On the other hand, this has potential for some really great innovation in Gov 2.0 - the concept of "Government as a platform". What if I was able to sign in to something like my bank account, or something similar with my driving license? Or my passport? This admittedly has some flaws, as there's nothing to stop the government tracking you this way. But, again, some would consider this no worse than Google or some other corporation tracking you.

I personally can't make my mind up whether I'd use something like this. What I will say is that I think that they should go right ahead and test it out, as the worse that can happen is that nobody would use it... (Actually they'd probably be torn apart for spending "X million pounds on failed IT project")

Alternatively, I could be reading way too much into a single quote and they're not considering anything like an identity API.

We Don't Need No (Computer Science) Education

(x-ray delta one on Flickr)

I'm cautiously optimistic about Michael Gove's reform of ICT to become more like Computer Science. It's deperately needed (and has been for about 10 years) as outlined in these articles in the BBC and the Guardian:

http://www.bbc.co.uk/news/education-16493929

http://www.guardian.co.uk/politics/2012/jan/11/michael-gove-boring-it-lessons

I personally feel like I was massively let down by IT lessons when I was at school. I never felt like IT lessons were remotely fun or interesting - they were typing lessons merely that taught us how to be good worker drones. I was far more interested in science (which I still love), and so I started Biochemistry at Cardiff. I found that this wasn't the subject for me, and started to become more and more interested in the web and it's possibilities. Now I'm studying Web Technologies and I love mucking around with code. I'm extremely lucky to be able to do switch like that, and I'm sure that there's others out there who aren't.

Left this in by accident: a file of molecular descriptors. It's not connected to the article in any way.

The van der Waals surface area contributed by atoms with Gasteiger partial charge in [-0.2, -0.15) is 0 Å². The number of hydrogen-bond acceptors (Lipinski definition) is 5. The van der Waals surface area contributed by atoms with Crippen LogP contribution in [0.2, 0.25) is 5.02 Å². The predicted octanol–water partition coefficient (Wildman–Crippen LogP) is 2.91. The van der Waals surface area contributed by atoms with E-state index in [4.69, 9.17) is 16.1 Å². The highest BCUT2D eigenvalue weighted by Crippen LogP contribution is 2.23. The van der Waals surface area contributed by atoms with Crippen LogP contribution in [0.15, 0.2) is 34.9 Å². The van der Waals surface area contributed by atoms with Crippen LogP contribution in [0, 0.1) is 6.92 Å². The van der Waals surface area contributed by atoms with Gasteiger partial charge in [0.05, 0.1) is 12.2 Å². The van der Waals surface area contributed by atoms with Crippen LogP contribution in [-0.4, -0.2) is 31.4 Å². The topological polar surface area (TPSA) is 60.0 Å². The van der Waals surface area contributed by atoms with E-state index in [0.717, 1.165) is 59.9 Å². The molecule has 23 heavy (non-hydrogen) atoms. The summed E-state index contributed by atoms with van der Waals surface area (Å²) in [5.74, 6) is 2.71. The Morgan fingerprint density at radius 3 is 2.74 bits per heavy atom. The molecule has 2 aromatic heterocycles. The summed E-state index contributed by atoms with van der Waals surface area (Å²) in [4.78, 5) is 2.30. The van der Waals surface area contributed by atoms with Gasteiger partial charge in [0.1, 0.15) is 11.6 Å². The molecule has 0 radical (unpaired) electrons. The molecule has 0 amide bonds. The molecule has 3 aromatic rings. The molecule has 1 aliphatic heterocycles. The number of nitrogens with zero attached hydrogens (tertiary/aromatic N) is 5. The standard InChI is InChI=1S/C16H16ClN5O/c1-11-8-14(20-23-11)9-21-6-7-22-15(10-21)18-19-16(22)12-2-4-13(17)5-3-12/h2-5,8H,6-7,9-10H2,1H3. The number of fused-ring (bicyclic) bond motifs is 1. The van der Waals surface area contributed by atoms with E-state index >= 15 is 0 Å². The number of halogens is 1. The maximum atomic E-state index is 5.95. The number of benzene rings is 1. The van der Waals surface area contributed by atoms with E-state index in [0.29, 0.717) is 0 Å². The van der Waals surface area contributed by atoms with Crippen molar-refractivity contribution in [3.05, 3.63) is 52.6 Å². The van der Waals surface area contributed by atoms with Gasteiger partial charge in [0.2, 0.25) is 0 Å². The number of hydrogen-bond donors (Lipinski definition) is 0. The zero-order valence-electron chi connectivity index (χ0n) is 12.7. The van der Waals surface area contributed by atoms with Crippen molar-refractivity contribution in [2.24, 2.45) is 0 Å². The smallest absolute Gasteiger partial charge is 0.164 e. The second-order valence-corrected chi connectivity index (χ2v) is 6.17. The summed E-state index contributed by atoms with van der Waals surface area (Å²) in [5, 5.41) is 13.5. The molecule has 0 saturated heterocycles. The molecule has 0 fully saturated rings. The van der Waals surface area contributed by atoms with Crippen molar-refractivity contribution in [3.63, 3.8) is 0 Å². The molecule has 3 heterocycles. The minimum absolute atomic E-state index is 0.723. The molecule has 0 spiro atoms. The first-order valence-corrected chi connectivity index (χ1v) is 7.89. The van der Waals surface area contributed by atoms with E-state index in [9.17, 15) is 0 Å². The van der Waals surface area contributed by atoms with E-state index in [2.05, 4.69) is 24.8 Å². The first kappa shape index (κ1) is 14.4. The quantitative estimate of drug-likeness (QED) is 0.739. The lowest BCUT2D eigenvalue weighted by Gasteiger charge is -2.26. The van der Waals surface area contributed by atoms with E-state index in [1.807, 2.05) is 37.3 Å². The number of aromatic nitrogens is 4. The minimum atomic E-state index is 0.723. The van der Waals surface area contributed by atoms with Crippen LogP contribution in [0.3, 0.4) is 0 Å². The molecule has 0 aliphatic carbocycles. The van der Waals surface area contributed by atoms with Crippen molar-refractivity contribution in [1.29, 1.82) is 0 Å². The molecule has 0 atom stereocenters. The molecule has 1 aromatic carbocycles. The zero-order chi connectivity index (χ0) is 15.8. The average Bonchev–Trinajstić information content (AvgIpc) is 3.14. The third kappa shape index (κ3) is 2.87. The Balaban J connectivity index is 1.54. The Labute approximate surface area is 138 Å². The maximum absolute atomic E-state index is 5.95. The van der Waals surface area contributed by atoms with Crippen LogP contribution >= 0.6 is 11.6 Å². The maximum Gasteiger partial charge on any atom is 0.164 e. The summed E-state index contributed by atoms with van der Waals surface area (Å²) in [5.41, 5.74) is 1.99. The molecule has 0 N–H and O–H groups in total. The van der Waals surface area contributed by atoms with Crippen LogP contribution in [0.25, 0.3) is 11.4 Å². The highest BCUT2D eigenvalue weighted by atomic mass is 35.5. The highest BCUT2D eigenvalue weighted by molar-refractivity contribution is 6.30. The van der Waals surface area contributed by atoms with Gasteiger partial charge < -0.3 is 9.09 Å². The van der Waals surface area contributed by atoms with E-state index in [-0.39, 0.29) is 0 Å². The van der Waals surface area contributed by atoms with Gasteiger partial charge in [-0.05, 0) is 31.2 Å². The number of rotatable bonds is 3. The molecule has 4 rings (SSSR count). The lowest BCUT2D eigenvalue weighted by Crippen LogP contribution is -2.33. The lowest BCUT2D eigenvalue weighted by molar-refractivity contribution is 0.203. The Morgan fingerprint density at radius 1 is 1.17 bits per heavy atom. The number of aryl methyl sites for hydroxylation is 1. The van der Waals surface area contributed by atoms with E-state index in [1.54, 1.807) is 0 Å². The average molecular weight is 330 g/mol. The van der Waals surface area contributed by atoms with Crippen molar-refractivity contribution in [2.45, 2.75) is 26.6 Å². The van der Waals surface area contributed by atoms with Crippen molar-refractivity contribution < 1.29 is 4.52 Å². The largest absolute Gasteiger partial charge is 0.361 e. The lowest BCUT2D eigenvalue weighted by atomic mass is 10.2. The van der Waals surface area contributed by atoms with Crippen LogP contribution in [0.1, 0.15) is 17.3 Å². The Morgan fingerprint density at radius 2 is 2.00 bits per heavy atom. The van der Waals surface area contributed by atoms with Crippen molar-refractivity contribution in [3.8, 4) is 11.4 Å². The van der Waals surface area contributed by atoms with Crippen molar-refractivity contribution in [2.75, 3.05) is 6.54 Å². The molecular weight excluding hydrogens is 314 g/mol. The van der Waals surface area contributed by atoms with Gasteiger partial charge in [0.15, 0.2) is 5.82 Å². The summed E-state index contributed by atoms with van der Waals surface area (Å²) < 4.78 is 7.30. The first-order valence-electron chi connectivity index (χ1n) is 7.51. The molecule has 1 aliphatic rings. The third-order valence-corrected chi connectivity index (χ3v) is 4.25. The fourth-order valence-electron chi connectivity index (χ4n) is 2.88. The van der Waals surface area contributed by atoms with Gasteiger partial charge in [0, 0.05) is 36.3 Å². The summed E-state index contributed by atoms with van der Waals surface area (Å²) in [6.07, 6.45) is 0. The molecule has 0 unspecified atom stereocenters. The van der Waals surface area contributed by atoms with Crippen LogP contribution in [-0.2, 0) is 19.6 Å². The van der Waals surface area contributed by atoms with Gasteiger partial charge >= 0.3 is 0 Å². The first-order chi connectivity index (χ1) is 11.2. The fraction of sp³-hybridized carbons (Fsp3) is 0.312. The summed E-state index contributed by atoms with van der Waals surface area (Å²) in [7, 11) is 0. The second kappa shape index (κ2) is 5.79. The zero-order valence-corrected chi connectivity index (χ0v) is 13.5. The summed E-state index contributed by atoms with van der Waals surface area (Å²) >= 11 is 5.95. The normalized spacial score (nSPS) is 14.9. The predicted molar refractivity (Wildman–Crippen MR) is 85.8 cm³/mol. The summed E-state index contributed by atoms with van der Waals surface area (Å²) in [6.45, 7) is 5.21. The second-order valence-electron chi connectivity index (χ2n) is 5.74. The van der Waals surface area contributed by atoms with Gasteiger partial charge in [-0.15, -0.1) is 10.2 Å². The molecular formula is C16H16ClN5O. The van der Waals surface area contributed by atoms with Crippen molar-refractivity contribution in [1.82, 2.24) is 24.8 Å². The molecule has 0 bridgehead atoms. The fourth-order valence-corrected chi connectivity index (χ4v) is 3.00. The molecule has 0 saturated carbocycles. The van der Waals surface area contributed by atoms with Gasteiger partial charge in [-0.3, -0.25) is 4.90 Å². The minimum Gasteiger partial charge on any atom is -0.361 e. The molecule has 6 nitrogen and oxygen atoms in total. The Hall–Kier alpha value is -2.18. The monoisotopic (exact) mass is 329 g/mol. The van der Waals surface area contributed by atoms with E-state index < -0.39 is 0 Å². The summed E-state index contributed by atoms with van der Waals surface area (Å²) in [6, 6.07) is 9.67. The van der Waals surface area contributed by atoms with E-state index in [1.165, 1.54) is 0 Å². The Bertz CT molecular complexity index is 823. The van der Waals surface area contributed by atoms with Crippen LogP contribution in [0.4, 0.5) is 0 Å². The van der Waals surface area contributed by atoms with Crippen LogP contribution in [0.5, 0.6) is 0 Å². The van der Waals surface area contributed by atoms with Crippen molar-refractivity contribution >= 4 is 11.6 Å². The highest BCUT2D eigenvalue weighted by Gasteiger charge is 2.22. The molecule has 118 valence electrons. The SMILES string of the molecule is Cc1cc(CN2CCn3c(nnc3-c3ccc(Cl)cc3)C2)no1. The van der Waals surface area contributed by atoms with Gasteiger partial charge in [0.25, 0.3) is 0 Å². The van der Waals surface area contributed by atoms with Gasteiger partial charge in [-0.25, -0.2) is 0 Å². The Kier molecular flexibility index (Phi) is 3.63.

The revamp is great news as it seems to focus much more on creating rather than only consuming, a path that I think has dangerous consequences.

However (you knew it was coming), I'm not convinced about the so called "open source" curriculum. Feels very much like a buzz word to please the geeks, rather than a concerted effort to change across the country. If "schools and teachers [have] freedom over what and how to teach" what's to stop a school that is unmotivated and/or incapable of updating the curriculum from doing so?

If we're serious about creating a new generation of makers and hackers then the government needs to step up and provide a concrete curriculum. I realise that this top-down approach is very much against the hacker mentality, but I worry that we've neglected technology education for so long that we've lost the skills to teach it.

I'm also skeptical of how the government will handle this guidance, and only listen to the huge corporations that have pushed hard for this. While we must thank them for bankrolling this change Microsoft, Google, IBM and others should have equal input as (real) open source initiatives and small scale hackers. Raspberry Pi springs to mind. As does Apps for Good. And Codecademy

So that's education sorted. Now we just need to overturn the Digital Economy Act and invest heavily in internet infrastructure, and we'll be golden :)

Is a "peer reviewed web" possible? This and many more questions about Hypothes.is

The service promises to check, verify and critique content on every web site in the world. Using a system of browser plugins, URL shorteners, a destination site and other approaches they plan to lay comments over web pages. Comments? You laugh? Well they promise to make "better quality" comments by ranking and classifying them, with sentiment analysis and a reputation system that will in effect produce community peer review.